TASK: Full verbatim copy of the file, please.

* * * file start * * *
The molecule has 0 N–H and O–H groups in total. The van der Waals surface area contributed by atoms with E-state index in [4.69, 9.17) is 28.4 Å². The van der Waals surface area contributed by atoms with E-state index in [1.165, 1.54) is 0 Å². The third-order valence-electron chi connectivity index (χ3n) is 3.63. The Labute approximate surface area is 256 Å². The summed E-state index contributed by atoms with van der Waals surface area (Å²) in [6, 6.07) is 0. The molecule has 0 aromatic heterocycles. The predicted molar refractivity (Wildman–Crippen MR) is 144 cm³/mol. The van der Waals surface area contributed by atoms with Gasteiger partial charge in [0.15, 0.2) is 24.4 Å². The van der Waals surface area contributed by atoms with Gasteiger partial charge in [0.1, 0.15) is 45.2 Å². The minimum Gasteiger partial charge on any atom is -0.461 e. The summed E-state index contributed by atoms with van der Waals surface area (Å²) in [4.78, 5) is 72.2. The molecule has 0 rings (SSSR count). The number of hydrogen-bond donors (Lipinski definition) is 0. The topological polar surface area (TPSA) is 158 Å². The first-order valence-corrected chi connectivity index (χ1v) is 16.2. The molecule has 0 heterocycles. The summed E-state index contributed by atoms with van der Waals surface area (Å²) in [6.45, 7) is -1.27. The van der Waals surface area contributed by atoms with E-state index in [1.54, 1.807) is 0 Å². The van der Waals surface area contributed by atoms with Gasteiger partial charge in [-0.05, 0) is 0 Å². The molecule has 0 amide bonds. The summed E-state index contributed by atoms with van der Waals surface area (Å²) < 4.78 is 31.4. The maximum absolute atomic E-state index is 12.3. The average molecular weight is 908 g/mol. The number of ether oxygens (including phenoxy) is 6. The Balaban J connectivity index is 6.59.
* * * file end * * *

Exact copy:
The molecule has 0 N–H and O–H groups in total. The van der Waals surface area contributed by atoms with E-state index in [4.69, 9.17) is 28.4 Å². The van der Waals surface area contributed by atoms with E-state index in [1.165, 1.54) is 0 Å². The third-order valence-electron chi connectivity index (χ3n) is 3.63. The Labute approximate surface area is 256 Å². The summed E-state index contributed by atoms with van der Waals surface area (Å²) in [6, 6.07) is 0. The molecule has 0 aromatic heterocycles. The predicted molar refractivity (Wildman–Crippen MR) is 144 cm³/mol. The van der Waals surface area contributed by atoms with Gasteiger partial charge in [0.15, 0.2) is 24.4 Å². The van der Waals surface area contributed by atoms with Gasteiger partial charge in [0.1, 0.15) is 45.2 Å². The minimum Gasteiger partial charge on any atom is -0.461 e. The summed E-state index contributed by atoms with van der Waals surface area (Å²) in [4.78, 5) is 72.2. The molecule has 0 rings (SSSR count). The number of hydrogen-bond donors (Lipinski definition) is 0. The topological polar surface area (TPSA) is 158 Å². The first-order valence-corrected chi connectivity index (χ1v) is 16.2. The molecule has 0 heterocycles. The summed E-state index contributed by atoms with van der Waals surface area (Å²) in [6.45, 7) is -1.27. The van der Waals surface area contributed by atoms with E-state index in [1.54, 1.807) is 0 Å². The van der Waals surface area contributed by atoms with Gasteiger partial charge in [-0.05, 0) is 0 Å². The molecule has 0 amide bonds. The summed E-state index contributed by atoms with van der Waals surface area (Å²) < 4.78 is 31.4. The maximum absolute atomic E-state index is 12.3. The average molecular weight is 908 g/mol. The number of ether oxygens (including phenoxy) is 6. The Balaban J connectivity index is 6.59.